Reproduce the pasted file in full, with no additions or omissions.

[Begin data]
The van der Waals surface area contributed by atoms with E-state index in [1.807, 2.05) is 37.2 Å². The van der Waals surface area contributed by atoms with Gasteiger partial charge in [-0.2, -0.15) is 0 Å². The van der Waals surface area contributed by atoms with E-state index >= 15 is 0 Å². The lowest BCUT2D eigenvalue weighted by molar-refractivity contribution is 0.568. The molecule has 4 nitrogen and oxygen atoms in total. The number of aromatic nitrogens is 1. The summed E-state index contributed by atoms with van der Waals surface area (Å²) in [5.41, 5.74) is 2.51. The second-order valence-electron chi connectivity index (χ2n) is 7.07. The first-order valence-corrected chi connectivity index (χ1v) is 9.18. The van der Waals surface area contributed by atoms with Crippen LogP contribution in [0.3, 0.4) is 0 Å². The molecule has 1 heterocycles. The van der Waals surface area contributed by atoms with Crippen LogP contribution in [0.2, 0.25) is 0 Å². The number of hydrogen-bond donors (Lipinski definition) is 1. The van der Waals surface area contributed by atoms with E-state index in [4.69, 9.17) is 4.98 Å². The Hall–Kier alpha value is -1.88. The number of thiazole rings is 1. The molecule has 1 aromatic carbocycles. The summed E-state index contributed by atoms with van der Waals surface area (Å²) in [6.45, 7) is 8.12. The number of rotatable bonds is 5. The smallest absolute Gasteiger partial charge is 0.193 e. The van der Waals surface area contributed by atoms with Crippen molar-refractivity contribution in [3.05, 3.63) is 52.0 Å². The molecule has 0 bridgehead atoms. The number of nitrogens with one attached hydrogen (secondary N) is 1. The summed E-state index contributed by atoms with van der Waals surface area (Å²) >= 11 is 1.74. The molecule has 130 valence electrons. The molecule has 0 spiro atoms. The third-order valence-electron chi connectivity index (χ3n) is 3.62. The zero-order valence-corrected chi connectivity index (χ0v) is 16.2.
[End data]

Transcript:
The van der Waals surface area contributed by atoms with E-state index in [1.807, 2.05) is 37.2 Å². The van der Waals surface area contributed by atoms with Gasteiger partial charge in [-0.2, -0.15) is 0 Å². The van der Waals surface area contributed by atoms with E-state index >= 15 is 0 Å². The lowest BCUT2D eigenvalue weighted by molar-refractivity contribution is 0.568. The molecule has 4 nitrogen and oxygen atoms in total. The number of aromatic nitrogens is 1. The summed E-state index contributed by atoms with van der Waals surface area (Å²) in [5.41, 5.74) is 2.51. The second-order valence-electron chi connectivity index (χ2n) is 7.07. The first-order valence-corrected chi connectivity index (χ1v) is 9.18. The van der Waals surface area contributed by atoms with Crippen LogP contribution in [0.3, 0.4) is 0 Å². The molecule has 1 heterocycles. The van der Waals surface area contributed by atoms with Crippen LogP contribution in [0.2, 0.25) is 0 Å². The number of hydrogen-bond donors (Lipinski definition) is 1. The van der Waals surface area contributed by atoms with E-state index in [4.69, 9.17) is 4.98 Å². The Hall–Kier alpha value is -1.88. The number of thiazole rings is 1. The molecule has 1 aromatic carbocycles. The summed E-state index contributed by atoms with van der Waals surface area (Å²) in [6.45, 7) is 8.12. The number of rotatable bonds is 5. The smallest absolute Gasteiger partial charge is 0.193 e. The van der Waals surface area contributed by atoms with Crippen molar-refractivity contribution in [3.05, 3.63) is 52.0 Å². The molecule has 0 bridgehead atoms. The number of nitrogens with one attached hydrogen (secondary N) is 1. The summed E-state index contributed by atoms with van der Waals surface area (Å²) >= 11 is 1.74. The molecule has 130 valence electrons. The molecule has 0 spiro atoms. The third-order valence-electron chi connectivity index (χ3n) is 3.62. The zero-order valence-corrected chi connectivity index (χ0v) is 16.2.